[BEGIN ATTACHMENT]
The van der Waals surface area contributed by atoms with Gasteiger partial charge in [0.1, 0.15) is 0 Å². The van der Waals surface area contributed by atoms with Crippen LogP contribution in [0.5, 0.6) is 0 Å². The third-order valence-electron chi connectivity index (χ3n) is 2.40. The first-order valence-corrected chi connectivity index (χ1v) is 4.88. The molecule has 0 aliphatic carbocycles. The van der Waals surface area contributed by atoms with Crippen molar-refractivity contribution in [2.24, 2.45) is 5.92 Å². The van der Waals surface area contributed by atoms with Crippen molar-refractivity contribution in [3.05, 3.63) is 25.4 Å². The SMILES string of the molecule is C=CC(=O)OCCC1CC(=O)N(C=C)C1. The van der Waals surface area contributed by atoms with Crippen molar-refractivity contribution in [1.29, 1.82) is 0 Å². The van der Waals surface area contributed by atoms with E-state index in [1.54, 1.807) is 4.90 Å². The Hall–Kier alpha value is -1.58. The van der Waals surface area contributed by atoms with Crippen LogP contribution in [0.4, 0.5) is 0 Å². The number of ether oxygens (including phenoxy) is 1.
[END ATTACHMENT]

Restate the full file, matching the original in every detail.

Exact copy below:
The van der Waals surface area contributed by atoms with Gasteiger partial charge in [0.1, 0.15) is 0 Å². The van der Waals surface area contributed by atoms with Crippen LogP contribution in [0.5, 0.6) is 0 Å². The third-order valence-electron chi connectivity index (χ3n) is 2.40. The first-order valence-corrected chi connectivity index (χ1v) is 4.88. The molecule has 0 aliphatic carbocycles. The van der Waals surface area contributed by atoms with Crippen molar-refractivity contribution in [2.24, 2.45) is 5.92 Å². The van der Waals surface area contributed by atoms with Crippen molar-refractivity contribution in [3.05, 3.63) is 25.4 Å². The SMILES string of the molecule is C=CC(=O)OCCC1CC(=O)N(C=C)C1. The van der Waals surface area contributed by atoms with Crippen molar-refractivity contribution in [1.29, 1.82) is 0 Å². The van der Waals surface area contributed by atoms with E-state index in [1.54, 1.807) is 4.90 Å². The Hall–Kier alpha value is -1.58. The van der Waals surface area contributed by atoms with Crippen LogP contribution in [0.4, 0.5) is 0 Å². The number of ether oxygens (including phenoxy) is 1.